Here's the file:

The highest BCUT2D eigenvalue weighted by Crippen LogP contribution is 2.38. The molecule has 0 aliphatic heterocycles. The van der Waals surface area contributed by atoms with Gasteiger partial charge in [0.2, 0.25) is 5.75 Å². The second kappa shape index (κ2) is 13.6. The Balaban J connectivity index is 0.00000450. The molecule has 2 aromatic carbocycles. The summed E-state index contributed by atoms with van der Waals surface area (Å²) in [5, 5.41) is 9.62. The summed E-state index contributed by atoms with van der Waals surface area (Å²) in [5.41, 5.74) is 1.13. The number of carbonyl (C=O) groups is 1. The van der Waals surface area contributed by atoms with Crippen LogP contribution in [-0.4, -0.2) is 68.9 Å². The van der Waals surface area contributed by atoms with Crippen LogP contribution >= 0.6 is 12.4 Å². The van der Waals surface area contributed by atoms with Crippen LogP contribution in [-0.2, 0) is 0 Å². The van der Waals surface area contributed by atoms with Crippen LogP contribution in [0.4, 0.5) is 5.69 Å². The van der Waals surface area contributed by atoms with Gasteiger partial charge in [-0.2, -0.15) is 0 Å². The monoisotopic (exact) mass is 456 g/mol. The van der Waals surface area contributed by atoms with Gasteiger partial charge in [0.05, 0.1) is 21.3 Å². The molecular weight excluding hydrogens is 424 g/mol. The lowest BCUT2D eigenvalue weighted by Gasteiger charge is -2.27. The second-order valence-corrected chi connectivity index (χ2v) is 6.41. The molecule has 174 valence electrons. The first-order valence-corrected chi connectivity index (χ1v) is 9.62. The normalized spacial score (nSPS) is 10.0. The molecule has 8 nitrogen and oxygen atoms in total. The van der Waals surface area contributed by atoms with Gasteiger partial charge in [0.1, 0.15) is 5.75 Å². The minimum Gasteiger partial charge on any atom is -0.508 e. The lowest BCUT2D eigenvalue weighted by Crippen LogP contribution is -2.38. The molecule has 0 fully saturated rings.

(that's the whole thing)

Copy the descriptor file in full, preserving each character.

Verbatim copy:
The highest BCUT2D eigenvalue weighted by Crippen LogP contribution is 2.38. The molecule has 0 aliphatic heterocycles. The van der Waals surface area contributed by atoms with Gasteiger partial charge in [0.2, 0.25) is 5.75 Å². The second kappa shape index (κ2) is 13.6. The Balaban J connectivity index is 0.00000450. The molecule has 2 aromatic carbocycles. The summed E-state index contributed by atoms with van der Waals surface area (Å²) in [5, 5.41) is 9.62. The summed E-state index contributed by atoms with van der Waals surface area (Å²) in [5.41, 5.74) is 1.13. The number of carbonyl (C=O) groups is 1. The van der Waals surface area contributed by atoms with Crippen LogP contribution in [-0.4, -0.2) is 68.9 Å². The van der Waals surface area contributed by atoms with Crippen LogP contribution >= 0.6 is 12.4 Å². The van der Waals surface area contributed by atoms with Crippen LogP contribution in [-0.2, 0) is 0 Å². The van der Waals surface area contributed by atoms with Crippen LogP contribution in [0.4, 0.5) is 5.69 Å². The van der Waals surface area contributed by atoms with Gasteiger partial charge in [-0.2, -0.15) is 0 Å². The monoisotopic (exact) mass is 456 g/mol. The van der Waals surface area contributed by atoms with Gasteiger partial charge in [0.05, 0.1) is 21.3 Å². The molecular weight excluding hydrogens is 424 g/mol. The lowest BCUT2D eigenvalue weighted by Gasteiger charge is -2.27. The second-order valence-corrected chi connectivity index (χ2v) is 6.41. The molecule has 174 valence electrons. The first-order valence-corrected chi connectivity index (χ1v) is 9.62. The normalized spacial score (nSPS) is 10.0. The molecule has 8 nitrogen and oxygen atoms in total. The van der Waals surface area contributed by atoms with Gasteiger partial charge in [0.1, 0.15) is 5.75 Å². The minimum Gasteiger partial charge on any atom is -0.508 e. The lowest BCUT2D eigenvalue weighted by Crippen LogP contribution is -2.38. The molecule has 0 fully saturated rings.